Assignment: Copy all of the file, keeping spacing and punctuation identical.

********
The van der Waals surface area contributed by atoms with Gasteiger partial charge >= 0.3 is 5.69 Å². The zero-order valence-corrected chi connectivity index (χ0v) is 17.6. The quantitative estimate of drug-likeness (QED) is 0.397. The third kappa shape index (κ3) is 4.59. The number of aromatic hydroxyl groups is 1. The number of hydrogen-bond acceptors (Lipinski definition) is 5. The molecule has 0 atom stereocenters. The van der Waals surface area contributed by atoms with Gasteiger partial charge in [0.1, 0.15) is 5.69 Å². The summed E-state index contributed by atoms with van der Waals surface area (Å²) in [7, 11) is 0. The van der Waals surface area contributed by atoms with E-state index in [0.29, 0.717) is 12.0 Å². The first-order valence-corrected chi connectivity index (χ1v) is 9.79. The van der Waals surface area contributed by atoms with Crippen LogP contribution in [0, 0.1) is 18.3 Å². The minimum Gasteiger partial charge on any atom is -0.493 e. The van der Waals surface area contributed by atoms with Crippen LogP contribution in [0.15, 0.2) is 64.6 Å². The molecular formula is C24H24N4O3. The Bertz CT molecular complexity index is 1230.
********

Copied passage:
The van der Waals surface area contributed by atoms with Gasteiger partial charge >= 0.3 is 5.69 Å². The zero-order valence-corrected chi connectivity index (χ0v) is 17.6. The quantitative estimate of drug-likeness (QED) is 0.397. The third kappa shape index (κ3) is 4.59. The number of aromatic hydroxyl groups is 1. The number of hydrogen-bond acceptors (Lipinski definition) is 5. The molecule has 0 atom stereocenters. The van der Waals surface area contributed by atoms with Gasteiger partial charge in [0.1, 0.15) is 5.69 Å². The summed E-state index contributed by atoms with van der Waals surface area (Å²) in [7, 11) is 0. The van der Waals surface area contributed by atoms with E-state index in [0.29, 0.717) is 12.0 Å². The first-order valence-corrected chi connectivity index (χ1v) is 9.79. The van der Waals surface area contributed by atoms with Crippen LogP contribution in [0, 0.1) is 18.3 Å². The minimum Gasteiger partial charge on any atom is -0.493 e. The van der Waals surface area contributed by atoms with Crippen LogP contribution in [0.15, 0.2) is 64.6 Å². The molecular formula is C24H24N4O3. The Bertz CT molecular complexity index is 1230.